Ice blink


  • Webster's Revised Unabridged Dictionary
    • Ice blink a streak of whiteness of the horizon, caused by the reflection of light from ice not yet in sight.
    • ***


Webster's Revised Unabridged Dictionary
Dan. iisblink


In literature:

There was none of that ice "blink" to be seen, that whitish tint of which the reflection is absent from dark horizons.
"Rubur the Conqueror" by Jules Verne
The blink of ice was shortly seen, and soon after ice itself, drifting about in bergs.
"The Sea Lions" by James Fenimore Cooper
ICE BLINK, the name given to a white light seen on the horizon, due to reflection from a field of ice immediately beyond.
"The Nuttall Encyclopaedia" by Edited by Rev. James Wood
A very strong, yellow ice-blink overspread the whole northern horizon.
"Three Voyages for the Discovery of a Northwest Passage from the Atlantic to the Pacific, and Narrative of an Attempt to Reach the North Pole, Volume 2 (of 2)" by Sir William Edward Parry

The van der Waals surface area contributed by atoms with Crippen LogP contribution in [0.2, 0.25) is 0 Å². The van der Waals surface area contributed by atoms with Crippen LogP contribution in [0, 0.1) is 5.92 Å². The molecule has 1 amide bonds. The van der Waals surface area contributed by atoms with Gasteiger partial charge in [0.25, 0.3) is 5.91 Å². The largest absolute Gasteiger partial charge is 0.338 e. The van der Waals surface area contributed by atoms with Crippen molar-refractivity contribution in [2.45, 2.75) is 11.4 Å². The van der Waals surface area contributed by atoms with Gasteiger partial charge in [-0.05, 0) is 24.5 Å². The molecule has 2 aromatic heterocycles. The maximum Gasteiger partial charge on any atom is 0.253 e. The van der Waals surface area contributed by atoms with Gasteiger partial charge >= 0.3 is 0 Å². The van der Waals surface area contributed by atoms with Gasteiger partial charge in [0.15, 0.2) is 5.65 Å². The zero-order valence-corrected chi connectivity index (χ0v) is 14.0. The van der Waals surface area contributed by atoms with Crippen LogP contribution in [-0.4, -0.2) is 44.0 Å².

Some time before noon, we perceived a brightness in the northern horizon, like that reflected from ice, commonly called the blink.
"A General History and Collection of Voyages and Travels, Volume 16" by Robert Kerr
That's what they call the ice blink.
"A Final Reckoning" by G. A. Henty
This had been seen hours before, from the unbroken ice-blink playing over it.
"Peter the Whaler" by W.H.G. Kingston
It was ice-blink got me.
"A Man to His Mate" by J. Allan Dunn
There was a misty gap to the south of us; no 'ice-blink' there!
"The Brassbounder" by David W. Bone
Only a few small streams of ice were seen, although the ice-blink was visible the whole day.
"Narrative of a Second Expedition to the Shores of the Polar Sea" by John Franklin
The ice-blink seen on the horizon.
"The Poetical Works of Sir Edward Bulwer Lytton, Bart. M.P." by Edward Bulwer Lytton
To the N. the pack appears impenetrable, and there is a strong ice-blink over it.
"In the Arctic Seas" by Francis Leopold McClintock
They showed inner points, glinting like ice, and an outer, blinking film like the shadow of recent sleep.
"Rayton: A Backwoods Mystery" by Theodore Goodridge Roberts